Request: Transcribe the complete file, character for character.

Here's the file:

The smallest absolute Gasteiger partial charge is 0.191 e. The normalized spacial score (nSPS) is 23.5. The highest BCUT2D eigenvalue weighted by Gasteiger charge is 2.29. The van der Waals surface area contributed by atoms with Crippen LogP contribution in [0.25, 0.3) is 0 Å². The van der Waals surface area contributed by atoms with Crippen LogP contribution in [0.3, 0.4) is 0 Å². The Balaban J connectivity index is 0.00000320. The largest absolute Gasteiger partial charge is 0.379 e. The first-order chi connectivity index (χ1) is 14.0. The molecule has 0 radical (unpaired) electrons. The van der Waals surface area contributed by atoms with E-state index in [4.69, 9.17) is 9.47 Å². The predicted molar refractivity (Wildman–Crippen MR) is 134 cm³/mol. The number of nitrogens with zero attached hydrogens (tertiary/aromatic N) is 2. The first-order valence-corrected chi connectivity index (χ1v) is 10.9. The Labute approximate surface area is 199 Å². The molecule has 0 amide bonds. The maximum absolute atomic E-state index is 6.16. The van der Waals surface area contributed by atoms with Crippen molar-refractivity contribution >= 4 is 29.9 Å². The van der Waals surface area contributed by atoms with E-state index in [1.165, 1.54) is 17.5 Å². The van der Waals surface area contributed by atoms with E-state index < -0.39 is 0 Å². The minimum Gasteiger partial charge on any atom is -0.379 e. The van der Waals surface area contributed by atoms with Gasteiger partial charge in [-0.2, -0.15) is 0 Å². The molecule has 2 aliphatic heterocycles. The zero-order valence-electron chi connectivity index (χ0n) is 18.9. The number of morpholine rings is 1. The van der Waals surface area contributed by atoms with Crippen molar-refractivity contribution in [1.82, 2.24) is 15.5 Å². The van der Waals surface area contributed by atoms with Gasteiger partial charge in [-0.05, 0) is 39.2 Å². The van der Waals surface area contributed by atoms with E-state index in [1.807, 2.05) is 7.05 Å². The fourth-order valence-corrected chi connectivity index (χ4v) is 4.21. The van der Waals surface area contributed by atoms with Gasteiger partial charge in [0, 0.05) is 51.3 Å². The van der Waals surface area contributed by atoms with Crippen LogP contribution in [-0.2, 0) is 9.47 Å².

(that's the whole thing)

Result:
The smallest absolute Gasteiger partial charge is 0.191 e. The normalized spacial score (nSPS) is 23.5. The highest BCUT2D eigenvalue weighted by Gasteiger charge is 2.29. The van der Waals surface area contributed by atoms with Crippen LogP contribution in [0.25, 0.3) is 0 Å². The van der Waals surface area contributed by atoms with Crippen LogP contribution in [0.3, 0.4) is 0 Å². The Balaban J connectivity index is 0.00000320. The largest absolute Gasteiger partial charge is 0.379 e. The first-order chi connectivity index (χ1) is 14.0. The molecule has 0 radical (unpaired) electrons. The van der Waals surface area contributed by atoms with E-state index in [4.69, 9.17) is 9.47 Å². The predicted molar refractivity (Wildman–Crippen MR) is 134 cm³/mol. The number of nitrogens with zero attached hydrogens (tertiary/aromatic N) is 2. The first-order valence-corrected chi connectivity index (χ1v) is 10.9. The Labute approximate surface area is 199 Å². The molecule has 0 amide bonds. The maximum absolute atomic E-state index is 6.16. The van der Waals surface area contributed by atoms with Crippen molar-refractivity contribution >= 4 is 29.9 Å². The van der Waals surface area contributed by atoms with E-state index in [1.165, 1.54) is 17.5 Å². The van der Waals surface area contributed by atoms with E-state index < -0.39 is 0 Å². The minimum Gasteiger partial charge on any atom is -0.379 e. The van der Waals surface area contributed by atoms with Gasteiger partial charge in [-0.2, -0.15) is 0 Å². The molecule has 2 aliphatic heterocycles. The zero-order valence-electron chi connectivity index (χ0n) is 18.9. The number of morpholine rings is 1. The van der Waals surface area contributed by atoms with Crippen molar-refractivity contribution in [1.82, 2.24) is 15.5 Å². The van der Waals surface area contributed by atoms with Gasteiger partial charge in [-0.05, 0) is 39.2 Å². The van der Waals surface area contributed by atoms with E-state index in [1.807, 2.05) is 7.05 Å². The fourth-order valence-corrected chi connectivity index (χ4v) is 4.21. The van der Waals surface area contributed by atoms with Gasteiger partial charge in [0, 0.05) is 51.3 Å². The van der Waals surface area contributed by atoms with Crippen LogP contribution in [-0.2, 0) is 9.47 Å².